Worn by Diana, Princess of Wales when she married Prince Charles on July 29, 1981, this tiara broke with tradition. Crafted with over 800 diamonds, the tiara was not borrowed from Her Majesty Queen Elizabeth II, but rather was a family heirloom that had remained in the Spencer family for a century.
The main part of the tiara belonged to Diana’s grandmother, Lady Cynthia Hamilton, and was joined with other elements from the collection of Lady Sarah Spencer, acquired in the 1870s by jeweler Garrard to create what is today now known as Spencer Tiara.
Since Diana’s wedding, it has been worn by Victoria Lockwood, Earl Spencer’s first wife, as well as Diana’s niece, Lady Celia McCorquodale.
The approximately A$286,116 tiara was passed to the Earl of Spencer after Diana’s death in 1997, where it remains to this day. Lady Kitty Spencer, Diana’s niece, decided not to wear the tiara when she married Michael Lewis in 2021.
Meghan, Duchess of Sussex: Queen Mary’s Headband Tiara
Megan Markle, now Duchess of Sussex, wore Queen Mary’s headband tiara, worth around A$12.11 million, at her wedding to Prince Harry on May 19, 2018.
It was made from an heirloom brooch from the royal family in 1932 and consists of 11 sections with interlocking ovals and a removable centrepiece. The tiara is flexible and features pavé diamonds as well as large and small brilliant cut diamonds.
Originally given to Princess Mary for her marriage to Prince George V on July 6, 1893, the jewels were later passed on to Queen Elizabeth in 1953.
After much speculation about the tiara the Duchess of Sussex would wear on her wedding day, many say she opted for this piece due to the fact that it had rarely been worn in public by members of the royal family.
Queen Elizabeth II: Brazilian Aquamarine Parure
This adornment began with an aquamarine diamond necklace and earrings and was presented to the Queen in 1953 by the President of Brazil as a coronation gift on behalf of the Brazilian people.
In 1957, the Queen commissioned jewelers Garrard to make a tiara to accompany the demi-parure using aquamarine. The tiara features an elaborate diamond and aquamarine headband base, with three aquamarine and diamond elements placed at intervals.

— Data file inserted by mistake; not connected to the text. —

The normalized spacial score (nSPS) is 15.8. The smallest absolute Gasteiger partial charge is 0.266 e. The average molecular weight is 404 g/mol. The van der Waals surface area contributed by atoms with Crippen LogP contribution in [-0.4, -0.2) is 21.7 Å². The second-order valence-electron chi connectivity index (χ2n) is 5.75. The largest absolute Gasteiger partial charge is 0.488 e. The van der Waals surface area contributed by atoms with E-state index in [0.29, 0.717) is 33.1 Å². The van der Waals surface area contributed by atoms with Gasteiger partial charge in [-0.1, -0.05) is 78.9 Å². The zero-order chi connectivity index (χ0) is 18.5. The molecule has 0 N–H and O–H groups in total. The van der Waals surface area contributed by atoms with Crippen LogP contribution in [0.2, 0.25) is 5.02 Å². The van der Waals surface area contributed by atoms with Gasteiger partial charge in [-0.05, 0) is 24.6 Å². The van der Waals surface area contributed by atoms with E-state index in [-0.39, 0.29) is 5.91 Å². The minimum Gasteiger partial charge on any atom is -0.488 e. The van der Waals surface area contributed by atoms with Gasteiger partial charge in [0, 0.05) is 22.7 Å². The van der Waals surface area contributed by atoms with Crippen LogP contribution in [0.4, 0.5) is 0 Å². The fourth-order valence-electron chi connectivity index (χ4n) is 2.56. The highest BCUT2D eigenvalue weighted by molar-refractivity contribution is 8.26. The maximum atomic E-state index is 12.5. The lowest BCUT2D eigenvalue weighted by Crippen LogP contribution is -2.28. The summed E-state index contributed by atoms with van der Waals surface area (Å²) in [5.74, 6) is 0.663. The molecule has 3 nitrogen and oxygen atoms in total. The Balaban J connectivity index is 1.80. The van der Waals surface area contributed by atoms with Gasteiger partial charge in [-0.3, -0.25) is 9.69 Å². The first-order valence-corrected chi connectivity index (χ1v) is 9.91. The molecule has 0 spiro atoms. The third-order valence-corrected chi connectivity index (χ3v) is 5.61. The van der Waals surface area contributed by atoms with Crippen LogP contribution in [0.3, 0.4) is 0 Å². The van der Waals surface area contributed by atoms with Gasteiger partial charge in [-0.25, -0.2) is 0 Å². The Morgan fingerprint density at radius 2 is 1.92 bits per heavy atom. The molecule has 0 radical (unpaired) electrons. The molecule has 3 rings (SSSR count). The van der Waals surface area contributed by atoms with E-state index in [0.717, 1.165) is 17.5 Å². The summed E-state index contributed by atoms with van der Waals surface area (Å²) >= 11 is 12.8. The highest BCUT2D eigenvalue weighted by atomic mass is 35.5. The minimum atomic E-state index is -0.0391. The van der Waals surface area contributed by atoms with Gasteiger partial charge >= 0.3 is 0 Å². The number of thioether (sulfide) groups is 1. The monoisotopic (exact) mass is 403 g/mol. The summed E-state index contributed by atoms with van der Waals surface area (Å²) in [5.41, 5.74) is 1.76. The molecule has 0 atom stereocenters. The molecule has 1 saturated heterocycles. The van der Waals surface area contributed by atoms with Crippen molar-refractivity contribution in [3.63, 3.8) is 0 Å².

The adornment saw an evolution from 1958 to 1971 when the South American nation gifted even more massive aquamarines to the queen. After the governor of Sao Paulo gave her an aquamarine and diamond hair adornment, the tiara was said to have been “oversized” by incorporating these pieces.
The Queen is said to be very fond of this A$6.73 million jewelery set as it is one of the few sets in her possession that she designed herself. Her Majesty wore it at the Commonwealth Heads of Government Meeting in Australia in October 2011 and again at the Spanish State Banquet at Buckingham Palace in July 2017.
Queen Elizabeth II: George IV’s State Tiara
Worn by Queen Elizabeth II during her coronation in 1953, this royal jewel is one of the most recognizable jewels in the world as it appears on the banknotes of most British Commonwealth realms.
Adorned with 1,333 diamonds weighing a total of 320 carats, there is a central yellow stone and the tiara is adorned with four bouquets of roses, thistles and shamrocks, representing England, Scotland and Ireland.
Made by Rundells in 1820 for the full price of £8,216, a very large sum at the time, the Queen wears the iconic royal jewel on the procession to and from the annual opening of Parliament each year.
The purchase included £800 for diamond hire which was never returned. Rundell, however, maintains that King George IV quietly swapped the diamonds for other stones from his extensive private collection.
The George IV State Tiara has two rows of pearls attached to the headband and is worth around A$52.49 million.
For more on some of the most expensive dresses and accessories worn at royal weddings, check out Royal Dresses and Classic Clothing: The Most Expensive Celebrity Wedding Dresses.